“How can private practitioners, like engineers or consultants — when they observe an issue with the transportation system that might be reducing safety or the capacity of the facility — relay this to local or state agencies in a way that will help them take action?”
Shaun Quayle, Senior Traffic Signal and Safety Engineer
When Shaun Quayle, B.S. civil engineering ’02, was growing up in Tigard, Oregon, he often found himself waiting at traffic lights that didn’t work the way he thought they should.
“I got into traffic engineering out of that frustration,” Quayle said. “I’m an engineer at heart; I want things to work really well. So, it was pretty hard watching those lights not do that. Sometimes I think maybe God had a sense of humor and said, ‘Oh, so you think you’re so smart and good at math, eh? Well, then you get to figure out this traffic signal stuff.’”
That’s what Quayle’s been doing ever since. After graduating from Oregon State, he earned a master’s degree in traffic engineering from the University of Tennessee.
For more than two decades, Quayle has worked in transportation engineering, first as a consultant, then for Washington County in Oregon, and most recently at INRIX, a private software company that collects, analyzes, and distributes traffic data globally to improve safety and mitigate congestion through intelligent mobility.
Quayle joined INRIX about a year ago and works remotely from Orlando, Florida, as a senior traffic signal and safety engineer. The company collects data like travel time, speed, and congestion via trucking agencies, mobile phone providers, and automobile manufacturers around the world. This data is then fused together and analyzed using algorithms to reliably calculate what’s happening on roadways. INRIX stores the data and supplies it to traffic engineers worldwide. The company also issues an annual “Global Traffic Scorecard” of the world’s most congested roadways.
Quayle’s connection to Oregon State helped him supply doctoral student Brian Staes with INRIX data collected on the Florida Turnpike during evacuation from Hurricane Irma in 2017. That data is helping Staes advance his research into developing best practices for evacuation and infrastructure recovery during and after tsunamis and other natural hazard events.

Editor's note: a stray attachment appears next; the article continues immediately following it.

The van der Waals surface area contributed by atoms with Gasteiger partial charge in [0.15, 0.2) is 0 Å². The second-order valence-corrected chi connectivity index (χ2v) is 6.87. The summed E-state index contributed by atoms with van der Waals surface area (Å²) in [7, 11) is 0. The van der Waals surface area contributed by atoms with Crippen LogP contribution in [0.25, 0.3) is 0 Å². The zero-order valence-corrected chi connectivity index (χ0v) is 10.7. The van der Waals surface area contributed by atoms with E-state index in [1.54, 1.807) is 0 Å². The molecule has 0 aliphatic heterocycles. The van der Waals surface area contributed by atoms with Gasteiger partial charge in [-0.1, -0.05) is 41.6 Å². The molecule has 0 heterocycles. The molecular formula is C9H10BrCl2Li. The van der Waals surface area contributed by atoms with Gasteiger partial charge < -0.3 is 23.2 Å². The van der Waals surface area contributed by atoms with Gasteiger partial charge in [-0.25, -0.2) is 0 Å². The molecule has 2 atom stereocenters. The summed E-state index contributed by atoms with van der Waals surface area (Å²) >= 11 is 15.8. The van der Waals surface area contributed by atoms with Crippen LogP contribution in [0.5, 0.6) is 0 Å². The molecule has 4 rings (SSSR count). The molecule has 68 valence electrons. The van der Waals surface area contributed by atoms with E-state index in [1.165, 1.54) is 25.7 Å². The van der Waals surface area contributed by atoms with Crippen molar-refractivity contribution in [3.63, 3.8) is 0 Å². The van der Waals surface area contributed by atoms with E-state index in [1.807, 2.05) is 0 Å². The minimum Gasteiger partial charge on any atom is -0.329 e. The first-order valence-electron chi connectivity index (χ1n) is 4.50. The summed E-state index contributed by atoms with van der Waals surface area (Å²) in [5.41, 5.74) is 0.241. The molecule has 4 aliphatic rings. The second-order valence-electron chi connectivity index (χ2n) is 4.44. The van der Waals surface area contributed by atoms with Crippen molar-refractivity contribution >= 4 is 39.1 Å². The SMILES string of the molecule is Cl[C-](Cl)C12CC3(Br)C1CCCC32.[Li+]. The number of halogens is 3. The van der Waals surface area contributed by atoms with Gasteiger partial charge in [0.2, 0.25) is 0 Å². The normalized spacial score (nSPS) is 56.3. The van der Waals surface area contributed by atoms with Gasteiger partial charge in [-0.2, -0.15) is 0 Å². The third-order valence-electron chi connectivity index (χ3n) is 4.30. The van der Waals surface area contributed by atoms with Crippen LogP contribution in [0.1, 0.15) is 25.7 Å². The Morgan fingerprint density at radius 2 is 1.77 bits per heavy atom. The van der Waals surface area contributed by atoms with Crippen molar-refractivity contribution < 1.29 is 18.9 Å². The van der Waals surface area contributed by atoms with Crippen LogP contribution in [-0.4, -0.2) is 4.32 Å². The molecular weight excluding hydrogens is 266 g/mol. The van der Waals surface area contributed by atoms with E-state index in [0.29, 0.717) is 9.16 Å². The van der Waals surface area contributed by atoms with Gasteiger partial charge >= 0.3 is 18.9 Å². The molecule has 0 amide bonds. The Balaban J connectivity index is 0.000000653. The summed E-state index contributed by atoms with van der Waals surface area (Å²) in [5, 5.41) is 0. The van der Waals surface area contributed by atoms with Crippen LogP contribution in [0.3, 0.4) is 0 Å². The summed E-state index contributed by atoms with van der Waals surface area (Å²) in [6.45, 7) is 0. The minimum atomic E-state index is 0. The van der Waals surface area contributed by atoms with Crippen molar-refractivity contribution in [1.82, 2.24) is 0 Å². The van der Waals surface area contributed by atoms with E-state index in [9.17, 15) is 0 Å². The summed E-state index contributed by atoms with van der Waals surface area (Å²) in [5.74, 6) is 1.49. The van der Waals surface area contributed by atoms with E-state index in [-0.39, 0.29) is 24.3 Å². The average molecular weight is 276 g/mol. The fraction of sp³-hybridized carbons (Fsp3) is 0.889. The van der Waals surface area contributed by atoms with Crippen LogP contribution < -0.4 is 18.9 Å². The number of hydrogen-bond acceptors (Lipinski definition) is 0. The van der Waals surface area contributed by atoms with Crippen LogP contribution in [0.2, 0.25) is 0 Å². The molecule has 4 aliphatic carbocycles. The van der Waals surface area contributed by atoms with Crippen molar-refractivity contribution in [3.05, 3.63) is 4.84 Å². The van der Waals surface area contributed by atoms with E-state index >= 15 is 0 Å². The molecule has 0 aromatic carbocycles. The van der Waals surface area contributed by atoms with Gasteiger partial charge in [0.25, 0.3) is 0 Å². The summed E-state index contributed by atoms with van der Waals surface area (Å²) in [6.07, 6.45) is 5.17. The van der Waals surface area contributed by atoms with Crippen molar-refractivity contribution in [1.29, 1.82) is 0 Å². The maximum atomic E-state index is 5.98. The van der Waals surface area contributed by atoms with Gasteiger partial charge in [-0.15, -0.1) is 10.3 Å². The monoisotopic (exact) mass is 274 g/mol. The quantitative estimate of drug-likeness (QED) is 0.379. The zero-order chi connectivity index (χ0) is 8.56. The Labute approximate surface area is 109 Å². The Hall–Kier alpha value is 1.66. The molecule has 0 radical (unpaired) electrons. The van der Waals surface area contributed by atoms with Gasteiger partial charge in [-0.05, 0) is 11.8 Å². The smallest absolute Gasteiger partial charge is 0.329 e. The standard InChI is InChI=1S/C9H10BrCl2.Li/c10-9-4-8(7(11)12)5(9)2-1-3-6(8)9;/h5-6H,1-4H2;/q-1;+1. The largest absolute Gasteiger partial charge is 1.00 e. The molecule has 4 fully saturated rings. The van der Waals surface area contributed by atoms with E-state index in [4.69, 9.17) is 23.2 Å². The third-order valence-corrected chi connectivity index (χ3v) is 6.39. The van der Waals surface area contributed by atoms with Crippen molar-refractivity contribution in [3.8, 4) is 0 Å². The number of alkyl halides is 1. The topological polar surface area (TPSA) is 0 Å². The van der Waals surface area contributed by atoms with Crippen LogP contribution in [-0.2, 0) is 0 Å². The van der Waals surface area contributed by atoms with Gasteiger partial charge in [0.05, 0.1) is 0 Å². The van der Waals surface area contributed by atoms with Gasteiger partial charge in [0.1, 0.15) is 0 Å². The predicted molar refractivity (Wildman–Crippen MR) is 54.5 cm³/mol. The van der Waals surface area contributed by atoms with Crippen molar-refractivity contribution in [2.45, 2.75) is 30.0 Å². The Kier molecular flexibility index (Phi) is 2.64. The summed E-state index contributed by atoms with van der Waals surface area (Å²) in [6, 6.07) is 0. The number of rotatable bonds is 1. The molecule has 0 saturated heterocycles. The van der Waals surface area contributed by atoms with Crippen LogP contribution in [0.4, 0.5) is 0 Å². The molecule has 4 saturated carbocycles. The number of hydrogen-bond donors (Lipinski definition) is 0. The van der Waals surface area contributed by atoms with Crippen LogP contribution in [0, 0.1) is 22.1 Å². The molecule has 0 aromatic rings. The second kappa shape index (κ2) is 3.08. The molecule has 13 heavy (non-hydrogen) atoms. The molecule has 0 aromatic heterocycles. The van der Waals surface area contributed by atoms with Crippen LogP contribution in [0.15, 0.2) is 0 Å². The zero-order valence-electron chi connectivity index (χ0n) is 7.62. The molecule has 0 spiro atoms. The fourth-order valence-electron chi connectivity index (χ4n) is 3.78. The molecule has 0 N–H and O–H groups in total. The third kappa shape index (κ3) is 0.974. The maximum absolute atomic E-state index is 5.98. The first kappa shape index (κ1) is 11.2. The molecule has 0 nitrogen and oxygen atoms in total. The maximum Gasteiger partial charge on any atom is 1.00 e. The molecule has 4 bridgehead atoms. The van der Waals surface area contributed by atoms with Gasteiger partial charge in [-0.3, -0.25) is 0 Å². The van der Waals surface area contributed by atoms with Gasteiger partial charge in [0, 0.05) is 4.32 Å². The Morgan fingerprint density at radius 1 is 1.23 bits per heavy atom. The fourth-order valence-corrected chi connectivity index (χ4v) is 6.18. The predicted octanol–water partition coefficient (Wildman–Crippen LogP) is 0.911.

“The beauty of this data is that we are able to look back in time at specific events and see with good clarity what happened on roadways,” Quayle said. “We can see the impacts of the COVID pandemic, for example, or what happened in a certain location at a specific time. We can also turn this data into safety-predictive metrics, like where are people braking hard, etc.”
One new signal technology that sparks Quayle’s passion is smart red-light treatment, which uses highly accurate sensors to track the speed of vehicles approaching an intersection. When the probability of a vehicle running a red light appears high, the green signal can be delayed by a second or two, preventing a potential collision and saving lives.
“In transportation works, seconds matter,” Quayle said. “If we have the technology to provide an extra level of safety when and where it’s needed, let’s provide that.”
Having worked in both the public and private sectors, Quayle suggests the best way for engineers to communicate traffic-system concerns to state and local agencies is to think about the bigger picture and to put themselves in the agency’s shoes.
“Think through all the different dimensions of the data you’re presenting, including how it might impact the immediate community, the agency’s staff, etc.,” Quayle said. “Consider how they might interpret and process your request, and be sure to take your research a step further by thinking about how it might get put into practice in the real world.”